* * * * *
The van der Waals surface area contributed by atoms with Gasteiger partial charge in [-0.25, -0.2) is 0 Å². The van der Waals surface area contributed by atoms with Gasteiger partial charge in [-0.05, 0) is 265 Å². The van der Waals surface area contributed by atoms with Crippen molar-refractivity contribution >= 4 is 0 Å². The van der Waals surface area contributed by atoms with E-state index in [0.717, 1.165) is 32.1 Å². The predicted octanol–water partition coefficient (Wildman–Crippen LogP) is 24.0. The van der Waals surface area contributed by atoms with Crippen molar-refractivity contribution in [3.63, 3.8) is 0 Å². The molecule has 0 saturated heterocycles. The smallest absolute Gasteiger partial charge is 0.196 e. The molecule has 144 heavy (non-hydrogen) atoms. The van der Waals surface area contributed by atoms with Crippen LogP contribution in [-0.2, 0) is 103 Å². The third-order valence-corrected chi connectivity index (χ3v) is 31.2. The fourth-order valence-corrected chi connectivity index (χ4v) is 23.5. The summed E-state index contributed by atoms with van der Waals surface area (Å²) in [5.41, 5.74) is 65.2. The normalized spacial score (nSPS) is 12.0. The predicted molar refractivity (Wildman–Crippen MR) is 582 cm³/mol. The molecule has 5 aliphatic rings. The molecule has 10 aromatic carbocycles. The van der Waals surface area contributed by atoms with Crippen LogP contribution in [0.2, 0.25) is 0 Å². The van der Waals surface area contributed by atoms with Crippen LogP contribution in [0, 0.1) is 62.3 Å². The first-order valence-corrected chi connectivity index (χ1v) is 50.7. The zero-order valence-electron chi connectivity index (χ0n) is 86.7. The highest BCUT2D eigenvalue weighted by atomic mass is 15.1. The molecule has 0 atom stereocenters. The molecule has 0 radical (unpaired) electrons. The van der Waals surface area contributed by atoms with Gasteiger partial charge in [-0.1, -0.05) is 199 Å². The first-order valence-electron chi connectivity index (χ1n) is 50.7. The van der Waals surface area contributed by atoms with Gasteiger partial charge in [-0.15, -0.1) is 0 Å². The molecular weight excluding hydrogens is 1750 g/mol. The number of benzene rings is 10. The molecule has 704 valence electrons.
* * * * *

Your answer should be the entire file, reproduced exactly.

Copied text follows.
The van der Waals surface area contributed by atoms with Gasteiger partial charge in [-0.25, -0.2) is 0 Å². The van der Waals surface area contributed by atoms with Gasteiger partial charge in [-0.05, 0) is 265 Å². The van der Waals surface area contributed by atoms with Crippen molar-refractivity contribution >= 4 is 0 Å². The van der Waals surface area contributed by atoms with E-state index in [0.717, 1.165) is 32.1 Å². The predicted octanol–water partition coefficient (Wildman–Crippen LogP) is 24.0. The van der Waals surface area contributed by atoms with Crippen molar-refractivity contribution in [3.63, 3.8) is 0 Å². The molecule has 0 saturated heterocycles. The smallest absolute Gasteiger partial charge is 0.196 e. The molecule has 144 heavy (non-hydrogen) atoms. The van der Waals surface area contributed by atoms with Crippen LogP contribution in [-0.2, 0) is 103 Å². The third-order valence-corrected chi connectivity index (χ3v) is 31.2. The fourth-order valence-corrected chi connectivity index (χ4v) is 23.5. The summed E-state index contributed by atoms with van der Waals surface area (Å²) in [5.41, 5.74) is 65.2. The normalized spacial score (nSPS) is 12.0. The predicted molar refractivity (Wildman–Crippen MR) is 582 cm³/mol. The molecule has 5 aliphatic rings. The molecule has 10 aromatic carbocycles. The van der Waals surface area contributed by atoms with Crippen LogP contribution in [0.2, 0.25) is 0 Å². The van der Waals surface area contributed by atoms with Crippen LogP contribution in [0, 0.1) is 62.3 Å². The first-order valence-corrected chi connectivity index (χ1v) is 50.7. The zero-order valence-electron chi connectivity index (χ0n) is 86.7. The highest BCUT2D eigenvalue weighted by atomic mass is 15.1. The molecule has 0 atom stereocenters. The molecule has 0 radical (unpaired) electrons. The van der Waals surface area contributed by atoms with Gasteiger partial charge in [-0.1, -0.05) is 199 Å². The first-order valence-electron chi connectivity index (χ1n) is 50.7. The van der Waals surface area contributed by atoms with Gasteiger partial charge in [-0.15, -0.1) is 0 Å². The molecular weight excluding hydrogens is 1750 g/mol. The number of benzene rings is 10. The molecule has 704 valence electrons.